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Concept# Critical point (mathematics)

Summary

Critical point is a wide term used in many branches of mathematics.
When dealing with functions of a real variable, a critical point is a point in the domain of the function where the function is either not differentiable or the derivative is equal to zero. When dealing with complex variables, a critical point is, similarly, a point in the function's domain where it is either not holomorphic or the derivative is equal to zero. Likewise, for a function of several real variables, a critical point is a value in its domain where the gradient is undefined or is equal to zero.
The value of the function at a critical point is a critical value.
This sort of definition extends to differentiable maps between \R^m and \R^n, a critical point being, in this case, a point where the rank of the Jacobian matrix is not maximal. It extends further to differentiable maps between differentiable manifolds, as the points where the rank of the Jacobian matrix decreases. In this case, critical points are also called bifurcation points.
In particular, if C is a plane curve, defined by an implicit equation f (x,y) = 0, the critical points of the projection onto the x-axis, parallel to the y-axis are the points where the tangent to C are parallel to the y-axis, that is the points where
In other words, the critical points are those where the implicit function theorem does not apply.
The notion of a critical point allows the mathematical description of an astronomical phenomenon that was unexplained before the time of Copernicus. A stationary point in the orbit of a planet is a point of the trajectory of the planet on the celestial sphere, where the motion of the planet seems to stop before restarting in the other direction. This occurs because of a critical point of the projection of the orbit into the ecliptic circle.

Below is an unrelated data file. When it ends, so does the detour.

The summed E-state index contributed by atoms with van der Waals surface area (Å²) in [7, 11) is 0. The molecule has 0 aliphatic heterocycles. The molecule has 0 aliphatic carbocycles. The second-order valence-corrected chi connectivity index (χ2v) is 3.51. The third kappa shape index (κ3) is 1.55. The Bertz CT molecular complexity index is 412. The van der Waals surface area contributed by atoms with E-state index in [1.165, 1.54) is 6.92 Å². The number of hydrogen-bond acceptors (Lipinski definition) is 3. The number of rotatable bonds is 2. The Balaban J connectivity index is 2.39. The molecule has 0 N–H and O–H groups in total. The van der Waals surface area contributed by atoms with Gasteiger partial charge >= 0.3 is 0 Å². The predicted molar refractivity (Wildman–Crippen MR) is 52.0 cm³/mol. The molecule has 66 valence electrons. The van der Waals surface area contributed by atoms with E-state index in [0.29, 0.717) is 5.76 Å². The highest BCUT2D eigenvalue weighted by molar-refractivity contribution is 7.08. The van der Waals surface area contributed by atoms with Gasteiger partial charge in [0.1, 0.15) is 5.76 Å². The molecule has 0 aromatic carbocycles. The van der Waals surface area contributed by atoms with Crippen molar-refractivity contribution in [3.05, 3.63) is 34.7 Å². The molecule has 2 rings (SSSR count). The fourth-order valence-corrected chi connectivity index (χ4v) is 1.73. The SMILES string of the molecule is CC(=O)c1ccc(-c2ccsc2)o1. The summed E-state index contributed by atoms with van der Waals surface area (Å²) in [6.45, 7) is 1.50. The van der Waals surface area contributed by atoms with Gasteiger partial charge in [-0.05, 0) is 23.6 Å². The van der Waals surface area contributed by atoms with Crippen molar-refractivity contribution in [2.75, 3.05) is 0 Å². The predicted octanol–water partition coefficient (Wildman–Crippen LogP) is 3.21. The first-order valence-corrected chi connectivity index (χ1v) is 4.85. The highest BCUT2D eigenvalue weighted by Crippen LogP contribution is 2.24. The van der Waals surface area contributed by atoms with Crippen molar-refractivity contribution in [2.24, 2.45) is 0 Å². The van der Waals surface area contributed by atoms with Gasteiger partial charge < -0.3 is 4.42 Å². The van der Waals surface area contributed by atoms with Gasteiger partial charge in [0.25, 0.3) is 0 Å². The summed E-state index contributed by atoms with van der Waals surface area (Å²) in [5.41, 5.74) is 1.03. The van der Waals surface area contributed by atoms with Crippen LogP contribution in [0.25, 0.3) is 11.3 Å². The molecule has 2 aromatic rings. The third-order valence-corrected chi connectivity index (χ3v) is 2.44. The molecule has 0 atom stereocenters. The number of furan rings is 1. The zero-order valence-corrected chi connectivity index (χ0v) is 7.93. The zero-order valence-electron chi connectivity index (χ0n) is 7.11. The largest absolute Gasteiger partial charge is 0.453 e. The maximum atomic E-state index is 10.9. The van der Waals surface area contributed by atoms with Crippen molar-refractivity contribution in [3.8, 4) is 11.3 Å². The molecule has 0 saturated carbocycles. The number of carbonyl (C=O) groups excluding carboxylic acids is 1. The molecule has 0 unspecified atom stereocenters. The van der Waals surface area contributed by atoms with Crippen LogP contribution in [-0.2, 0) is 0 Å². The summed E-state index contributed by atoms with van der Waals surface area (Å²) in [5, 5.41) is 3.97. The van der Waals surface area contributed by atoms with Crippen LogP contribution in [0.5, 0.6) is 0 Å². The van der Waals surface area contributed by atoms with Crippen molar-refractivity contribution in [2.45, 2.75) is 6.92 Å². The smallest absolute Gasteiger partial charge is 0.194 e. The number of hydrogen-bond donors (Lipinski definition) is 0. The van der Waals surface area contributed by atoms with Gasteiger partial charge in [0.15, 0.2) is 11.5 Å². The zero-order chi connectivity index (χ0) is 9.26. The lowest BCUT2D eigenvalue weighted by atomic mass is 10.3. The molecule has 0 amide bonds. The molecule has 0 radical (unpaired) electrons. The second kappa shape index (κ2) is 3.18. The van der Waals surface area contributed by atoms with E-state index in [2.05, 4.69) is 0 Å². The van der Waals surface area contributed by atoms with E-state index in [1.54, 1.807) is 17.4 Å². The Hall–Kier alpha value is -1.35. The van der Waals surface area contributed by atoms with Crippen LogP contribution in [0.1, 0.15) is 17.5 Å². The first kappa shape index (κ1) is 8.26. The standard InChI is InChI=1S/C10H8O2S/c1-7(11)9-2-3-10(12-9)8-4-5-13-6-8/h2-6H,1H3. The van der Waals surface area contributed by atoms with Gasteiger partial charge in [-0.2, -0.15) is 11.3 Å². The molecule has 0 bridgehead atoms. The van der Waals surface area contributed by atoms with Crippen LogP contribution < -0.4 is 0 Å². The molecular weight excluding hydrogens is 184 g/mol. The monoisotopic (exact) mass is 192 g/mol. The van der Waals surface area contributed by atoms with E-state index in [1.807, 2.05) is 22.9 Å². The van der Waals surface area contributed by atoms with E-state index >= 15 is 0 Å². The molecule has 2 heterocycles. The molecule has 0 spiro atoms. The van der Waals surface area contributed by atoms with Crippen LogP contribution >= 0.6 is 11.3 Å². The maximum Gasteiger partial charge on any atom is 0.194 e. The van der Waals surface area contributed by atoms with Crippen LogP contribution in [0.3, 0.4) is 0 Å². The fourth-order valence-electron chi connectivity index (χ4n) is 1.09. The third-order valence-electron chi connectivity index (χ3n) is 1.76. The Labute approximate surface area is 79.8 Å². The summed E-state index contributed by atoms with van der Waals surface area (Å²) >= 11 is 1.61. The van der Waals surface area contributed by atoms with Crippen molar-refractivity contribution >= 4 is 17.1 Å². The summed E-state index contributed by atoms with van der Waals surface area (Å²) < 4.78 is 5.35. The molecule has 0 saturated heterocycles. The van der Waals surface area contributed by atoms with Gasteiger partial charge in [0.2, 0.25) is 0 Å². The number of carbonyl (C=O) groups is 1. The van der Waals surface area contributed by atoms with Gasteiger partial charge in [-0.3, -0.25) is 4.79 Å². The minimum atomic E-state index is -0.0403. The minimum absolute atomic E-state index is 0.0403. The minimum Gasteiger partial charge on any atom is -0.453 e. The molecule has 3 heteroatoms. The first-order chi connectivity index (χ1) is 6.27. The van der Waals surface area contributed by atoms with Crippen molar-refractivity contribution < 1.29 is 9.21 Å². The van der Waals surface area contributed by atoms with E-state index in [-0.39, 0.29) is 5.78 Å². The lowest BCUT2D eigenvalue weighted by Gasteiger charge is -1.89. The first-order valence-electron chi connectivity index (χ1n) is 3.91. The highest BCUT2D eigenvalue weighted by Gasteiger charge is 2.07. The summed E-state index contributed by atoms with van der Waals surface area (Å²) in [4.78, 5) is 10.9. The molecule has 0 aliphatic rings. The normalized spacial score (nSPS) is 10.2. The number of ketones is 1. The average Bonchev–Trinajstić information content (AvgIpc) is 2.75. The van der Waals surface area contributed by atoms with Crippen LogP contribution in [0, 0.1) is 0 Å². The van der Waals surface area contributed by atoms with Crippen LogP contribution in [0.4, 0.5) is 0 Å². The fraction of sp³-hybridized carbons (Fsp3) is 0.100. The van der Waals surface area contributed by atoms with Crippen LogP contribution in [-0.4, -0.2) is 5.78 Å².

A critical point of a function of a single real variable, f (x), is a value x_0 in the domain of f where f is not differentiable or its derivative is 0 (i.e. ). A critical value is the image under f of a critical point.

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Sard's theorem

In mathematics, Sard's theorem, also known as Sard's lemma or the Morse–Sard theorem, is a result in mathematical analysis that asserts that the set of critical values (that is, the of the set of critical points) of a smooth function f from one Euclidean space or manifold to another is a null set, i.e., it has Lebesgue measure 0. This makes the set of critical values "small" in the sense of a generic property. The theorem is named for Anthony Morse and Arthur Sard. More explicitly, let be , (that is, times continuously differentiable), where .

Saddle point

In mathematics, a saddle point or minimax point is a point on the surface of the graph of a function where the slopes (derivatives) in orthogonal directions are all zero (a critical point), but which is not a local extremum of the function. An example of a saddle point is when there is a critical point with a relative minimum along one axial direction (between peaks) and at a relative maximum along the crossing axis. However, a saddle point need not be in this form.

Maximum and minimum

In mathematical analysis, the maximum and minimum of a function are, respectively, the largest and smallest value taken by the function. Known generically as extremum, they may be defined either within a given range (the local or relative extrema) or on the entire domain (the global or absolute extrema) of a function. Pierre de Fermat was one of the first mathematicians to propose a general technique, adequality, for finding the maxima and minima of functions.

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